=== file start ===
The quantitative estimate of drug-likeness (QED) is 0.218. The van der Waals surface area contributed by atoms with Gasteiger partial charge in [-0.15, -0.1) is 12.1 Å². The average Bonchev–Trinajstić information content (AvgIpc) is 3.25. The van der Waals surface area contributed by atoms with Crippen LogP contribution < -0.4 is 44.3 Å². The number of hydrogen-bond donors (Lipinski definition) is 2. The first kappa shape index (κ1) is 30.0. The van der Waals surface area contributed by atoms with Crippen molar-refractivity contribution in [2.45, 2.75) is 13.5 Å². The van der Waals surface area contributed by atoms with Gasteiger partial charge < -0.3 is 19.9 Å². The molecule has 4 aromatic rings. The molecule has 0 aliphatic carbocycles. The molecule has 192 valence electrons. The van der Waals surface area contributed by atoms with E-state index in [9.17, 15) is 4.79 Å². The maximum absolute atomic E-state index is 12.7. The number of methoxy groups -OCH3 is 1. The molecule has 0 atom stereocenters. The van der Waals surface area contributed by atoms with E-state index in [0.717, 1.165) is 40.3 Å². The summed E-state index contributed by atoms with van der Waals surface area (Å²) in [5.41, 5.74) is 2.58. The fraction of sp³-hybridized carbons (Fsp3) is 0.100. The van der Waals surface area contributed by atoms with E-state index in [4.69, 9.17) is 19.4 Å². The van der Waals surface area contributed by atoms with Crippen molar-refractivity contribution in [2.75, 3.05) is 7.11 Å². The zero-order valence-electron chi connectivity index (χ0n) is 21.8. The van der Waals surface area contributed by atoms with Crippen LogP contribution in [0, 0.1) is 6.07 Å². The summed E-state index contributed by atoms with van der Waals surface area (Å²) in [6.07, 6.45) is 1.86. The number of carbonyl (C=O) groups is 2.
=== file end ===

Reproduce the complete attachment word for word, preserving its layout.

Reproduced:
The quantitative estimate of drug-likeness (QED) is 0.218. The van der Waals surface area contributed by atoms with Gasteiger partial charge in [-0.15, -0.1) is 12.1 Å². The average Bonchev–Trinajstić information content (AvgIpc) is 3.25. The van der Waals surface area contributed by atoms with Crippen LogP contribution < -0.4 is 44.3 Å². The number of hydrogen-bond donors (Lipinski definition) is 2. The first kappa shape index (κ1) is 30.0. The van der Waals surface area contributed by atoms with Crippen molar-refractivity contribution in [2.45, 2.75) is 13.5 Å². The van der Waals surface area contributed by atoms with Gasteiger partial charge < -0.3 is 19.9 Å². The molecule has 4 aromatic rings. The molecule has 0 aliphatic carbocycles. The molecule has 192 valence electrons. The van der Waals surface area contributed by atoms with E-state index in [9.17, 15) is 4.79 Å². The maximum absolute atomic E-state index is 12.7. The number of methoxy groups -OCH3 is 1. The molecule has 0 atom stereocenters. The van der Waals surface area contributed by atoms with E-state index in [0.717, 1.165) is 40.3 Å². The summed E-state index contributed by atoms with van der Waals surface area (Å²) in [5.41, 5.74) is 2.58. The fraction of sp³-hybridized carbons (Fsp3) is 0.100. The van der Waals surface area contributed by atoms with E-state index in [4.69, 9.17) is 19.4 Å². The van der Waals surface area contributed by atoms with Crippen molar-refractivity contribution in [2.75, 3.05) is 7.11 Å². The zero-order valence-electron chi connectivity index (χ0n) is 21.8. The van der Waals surface area contributed by atoms with Crippen LogP contribution in [0, 0.1) is 6.07 Å². The summed E-state index contributed by atoms with van der Waals surface area (Å²) in [6.07, 6.45) is 1.86. The number of carbonyl (C=O) groups is 2.